If I were you, I'd focus on establishing a smaller network of meaningful connections with influential people than trying to establish a huge network of friends, followers and fans you barely know.

I'd rather have just one person in my social network who will refer their friends and others they know to my camp than 100 people I wouldn't recognize if I bumped into them tomorrow.

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Cell phone use at camp is just fine with me

Most camp directors discourage kids from bringing cell phones to camp. If you're one of them, it's gonna get harder, not easier, for you to control this situation.

Even worse, your "no cell phones at camp" policy might be pissing off your customers.

Cell phone activity among kids is SKYROCKETING, not just because more and more parents are buying cell phones for their kids, but because cell phone use has become one of the primary ways kids and parents communicate with each other.

Check out some of these findings from the recent Marketing to Mom's Coalition survey:

  • Mobile devices account for the top two ways mothers communicate with their kids under 18
  • Moms and their school-age kids on their cell phones over 5 times per week 
  • Moms and their school-age kids text each other over 3 times per week

What does this mean for camp directors? Cover your ears if you don't want to hear this, but many kids and parents already despise your policy of not letting them speak to each other while the kid's at camp.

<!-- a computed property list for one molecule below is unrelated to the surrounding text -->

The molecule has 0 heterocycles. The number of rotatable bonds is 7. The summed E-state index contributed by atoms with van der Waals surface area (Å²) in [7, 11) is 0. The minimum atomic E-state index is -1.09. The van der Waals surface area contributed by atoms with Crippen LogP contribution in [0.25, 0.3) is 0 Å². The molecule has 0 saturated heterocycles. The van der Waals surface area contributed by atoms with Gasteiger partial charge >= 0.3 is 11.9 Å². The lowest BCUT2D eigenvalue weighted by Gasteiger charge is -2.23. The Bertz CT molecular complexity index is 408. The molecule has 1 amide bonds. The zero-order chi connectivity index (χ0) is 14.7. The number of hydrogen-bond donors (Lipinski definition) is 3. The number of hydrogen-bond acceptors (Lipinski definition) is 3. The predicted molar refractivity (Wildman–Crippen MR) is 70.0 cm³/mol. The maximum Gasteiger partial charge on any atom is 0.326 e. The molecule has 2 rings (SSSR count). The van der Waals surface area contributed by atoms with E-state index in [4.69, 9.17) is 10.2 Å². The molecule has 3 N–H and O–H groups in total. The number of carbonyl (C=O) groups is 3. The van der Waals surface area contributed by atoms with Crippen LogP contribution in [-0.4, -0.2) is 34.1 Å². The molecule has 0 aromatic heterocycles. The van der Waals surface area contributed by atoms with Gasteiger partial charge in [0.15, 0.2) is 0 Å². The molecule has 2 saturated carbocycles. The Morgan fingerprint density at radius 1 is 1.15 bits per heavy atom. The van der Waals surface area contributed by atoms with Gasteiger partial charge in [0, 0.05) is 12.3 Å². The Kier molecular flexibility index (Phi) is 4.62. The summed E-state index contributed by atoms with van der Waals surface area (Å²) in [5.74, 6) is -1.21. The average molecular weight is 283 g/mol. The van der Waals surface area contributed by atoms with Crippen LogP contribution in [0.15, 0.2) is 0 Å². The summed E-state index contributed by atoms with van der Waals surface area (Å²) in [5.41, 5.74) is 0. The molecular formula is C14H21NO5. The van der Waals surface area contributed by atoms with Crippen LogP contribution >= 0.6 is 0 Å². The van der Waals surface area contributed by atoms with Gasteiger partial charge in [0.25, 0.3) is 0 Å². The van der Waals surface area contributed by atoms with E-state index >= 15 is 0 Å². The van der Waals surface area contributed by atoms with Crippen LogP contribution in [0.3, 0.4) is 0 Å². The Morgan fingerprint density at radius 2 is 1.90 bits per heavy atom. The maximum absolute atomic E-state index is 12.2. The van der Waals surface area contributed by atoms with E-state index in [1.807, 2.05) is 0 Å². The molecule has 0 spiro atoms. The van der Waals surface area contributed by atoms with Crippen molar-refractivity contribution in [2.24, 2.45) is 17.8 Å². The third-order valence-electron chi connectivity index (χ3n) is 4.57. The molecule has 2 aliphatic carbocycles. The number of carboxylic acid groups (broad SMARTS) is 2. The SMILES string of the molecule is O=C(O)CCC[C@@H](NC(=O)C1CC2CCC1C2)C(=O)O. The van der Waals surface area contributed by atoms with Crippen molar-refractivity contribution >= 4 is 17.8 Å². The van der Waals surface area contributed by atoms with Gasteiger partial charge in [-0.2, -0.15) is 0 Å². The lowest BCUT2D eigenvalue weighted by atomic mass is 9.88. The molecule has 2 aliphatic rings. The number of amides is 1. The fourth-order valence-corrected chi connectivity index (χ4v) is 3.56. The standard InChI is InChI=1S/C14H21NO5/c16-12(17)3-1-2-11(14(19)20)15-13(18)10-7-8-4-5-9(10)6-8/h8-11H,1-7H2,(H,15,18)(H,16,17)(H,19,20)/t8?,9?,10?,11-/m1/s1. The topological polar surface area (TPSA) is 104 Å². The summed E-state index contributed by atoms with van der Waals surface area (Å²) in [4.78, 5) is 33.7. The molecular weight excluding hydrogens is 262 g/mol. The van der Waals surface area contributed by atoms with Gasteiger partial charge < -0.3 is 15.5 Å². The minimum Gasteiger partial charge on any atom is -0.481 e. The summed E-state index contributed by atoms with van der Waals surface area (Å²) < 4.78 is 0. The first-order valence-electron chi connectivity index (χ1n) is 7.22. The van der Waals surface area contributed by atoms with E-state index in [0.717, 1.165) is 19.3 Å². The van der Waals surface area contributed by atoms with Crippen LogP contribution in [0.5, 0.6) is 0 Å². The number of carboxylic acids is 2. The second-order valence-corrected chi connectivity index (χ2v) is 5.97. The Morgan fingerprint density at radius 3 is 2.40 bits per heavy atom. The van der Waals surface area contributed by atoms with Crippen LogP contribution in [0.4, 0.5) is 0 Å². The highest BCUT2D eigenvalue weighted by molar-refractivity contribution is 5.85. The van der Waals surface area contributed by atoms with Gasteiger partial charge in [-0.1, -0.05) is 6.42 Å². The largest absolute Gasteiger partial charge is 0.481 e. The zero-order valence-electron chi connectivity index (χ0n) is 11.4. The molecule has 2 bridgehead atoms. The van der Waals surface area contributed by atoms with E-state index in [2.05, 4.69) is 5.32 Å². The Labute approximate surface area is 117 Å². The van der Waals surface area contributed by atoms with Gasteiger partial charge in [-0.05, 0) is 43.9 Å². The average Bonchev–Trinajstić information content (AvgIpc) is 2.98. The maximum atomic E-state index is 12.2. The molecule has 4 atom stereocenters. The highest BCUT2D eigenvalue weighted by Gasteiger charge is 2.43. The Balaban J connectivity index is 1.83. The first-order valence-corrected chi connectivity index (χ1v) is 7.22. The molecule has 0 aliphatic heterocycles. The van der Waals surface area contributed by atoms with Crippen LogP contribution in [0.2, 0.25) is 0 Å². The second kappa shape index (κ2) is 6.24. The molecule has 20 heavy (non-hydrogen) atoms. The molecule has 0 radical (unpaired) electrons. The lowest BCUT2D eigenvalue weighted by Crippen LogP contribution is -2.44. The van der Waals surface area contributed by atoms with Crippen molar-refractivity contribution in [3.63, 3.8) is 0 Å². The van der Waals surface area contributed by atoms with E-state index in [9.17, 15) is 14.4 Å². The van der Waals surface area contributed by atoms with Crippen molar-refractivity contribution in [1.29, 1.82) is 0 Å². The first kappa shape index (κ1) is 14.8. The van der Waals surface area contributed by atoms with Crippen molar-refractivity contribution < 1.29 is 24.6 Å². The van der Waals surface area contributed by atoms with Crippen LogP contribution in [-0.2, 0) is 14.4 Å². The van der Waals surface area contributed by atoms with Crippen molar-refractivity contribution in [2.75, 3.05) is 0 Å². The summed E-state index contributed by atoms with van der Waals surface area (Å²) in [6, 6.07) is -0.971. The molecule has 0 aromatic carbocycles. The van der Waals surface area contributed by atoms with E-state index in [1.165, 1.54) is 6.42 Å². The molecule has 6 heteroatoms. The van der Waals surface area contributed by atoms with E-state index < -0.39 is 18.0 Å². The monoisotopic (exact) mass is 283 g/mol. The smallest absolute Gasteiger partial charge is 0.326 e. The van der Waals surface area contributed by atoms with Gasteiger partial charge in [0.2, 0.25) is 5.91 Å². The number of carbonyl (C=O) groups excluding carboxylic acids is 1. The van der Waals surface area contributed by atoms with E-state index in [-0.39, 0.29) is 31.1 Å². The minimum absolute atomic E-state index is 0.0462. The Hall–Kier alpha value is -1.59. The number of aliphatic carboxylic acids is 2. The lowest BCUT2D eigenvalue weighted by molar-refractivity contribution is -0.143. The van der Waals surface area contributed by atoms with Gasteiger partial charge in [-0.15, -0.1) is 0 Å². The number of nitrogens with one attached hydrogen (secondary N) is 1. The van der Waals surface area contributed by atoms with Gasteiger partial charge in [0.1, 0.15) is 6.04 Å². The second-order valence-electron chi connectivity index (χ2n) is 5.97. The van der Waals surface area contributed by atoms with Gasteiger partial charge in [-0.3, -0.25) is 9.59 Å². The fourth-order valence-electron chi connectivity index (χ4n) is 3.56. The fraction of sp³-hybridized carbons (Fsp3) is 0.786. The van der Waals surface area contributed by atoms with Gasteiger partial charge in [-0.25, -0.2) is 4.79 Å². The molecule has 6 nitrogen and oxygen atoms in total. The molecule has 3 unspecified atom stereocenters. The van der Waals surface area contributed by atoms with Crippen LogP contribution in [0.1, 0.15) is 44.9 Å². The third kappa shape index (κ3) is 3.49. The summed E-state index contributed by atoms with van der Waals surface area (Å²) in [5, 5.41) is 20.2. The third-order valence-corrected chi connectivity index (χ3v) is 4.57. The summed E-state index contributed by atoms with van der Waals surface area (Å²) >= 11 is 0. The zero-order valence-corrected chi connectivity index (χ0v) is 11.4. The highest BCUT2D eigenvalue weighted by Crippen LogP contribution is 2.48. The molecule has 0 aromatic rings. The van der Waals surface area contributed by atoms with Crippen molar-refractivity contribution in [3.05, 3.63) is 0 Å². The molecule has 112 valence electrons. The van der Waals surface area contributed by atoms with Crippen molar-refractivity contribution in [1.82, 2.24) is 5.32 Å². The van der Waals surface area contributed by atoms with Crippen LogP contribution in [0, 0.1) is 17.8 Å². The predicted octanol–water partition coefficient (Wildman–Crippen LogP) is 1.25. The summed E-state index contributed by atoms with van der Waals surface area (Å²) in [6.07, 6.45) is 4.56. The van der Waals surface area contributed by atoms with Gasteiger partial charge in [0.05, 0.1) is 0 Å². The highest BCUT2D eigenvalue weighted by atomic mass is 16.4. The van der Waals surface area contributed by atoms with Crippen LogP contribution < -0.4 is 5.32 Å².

And you're also contending with powerful marketing companies whose sole mission is to sell products and services designed to bring people closer together, not apart.

So, why fight it?

I'll bet you can even find ways to incorporate cell phone use or text message time into the camp day. That's what we're doing at Aloha Beach Camp, anyway.

Even though we'll still recommend kids leave their cell phones home, we're not naive enough to think they won't bring them anyway. But if our families have the urge to communicate with each other, we won't stand in their way.

Will you?

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Top 5 Online Marketing Trends for 2010

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Monday, January 18, 2010

Market your camp with free online flyers and classifed ads

Posting online flyers and classified ads is a great way to get free exposure for your camp. Try, and I've used them all with nice results. Make sure you include pictures and links back to your camp's website when creating your flyers and ads, and you might even find yourself at the top of Google within minutes. Seriously.

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Sunday, January 17, 2010

How Many Youtube Videos Are Seen Each Day?

Did you know Youtube gets over 1 BILLION views every day. That's a mind-boggling number. And the very reason why you MUST get your camp videos on youtube right away.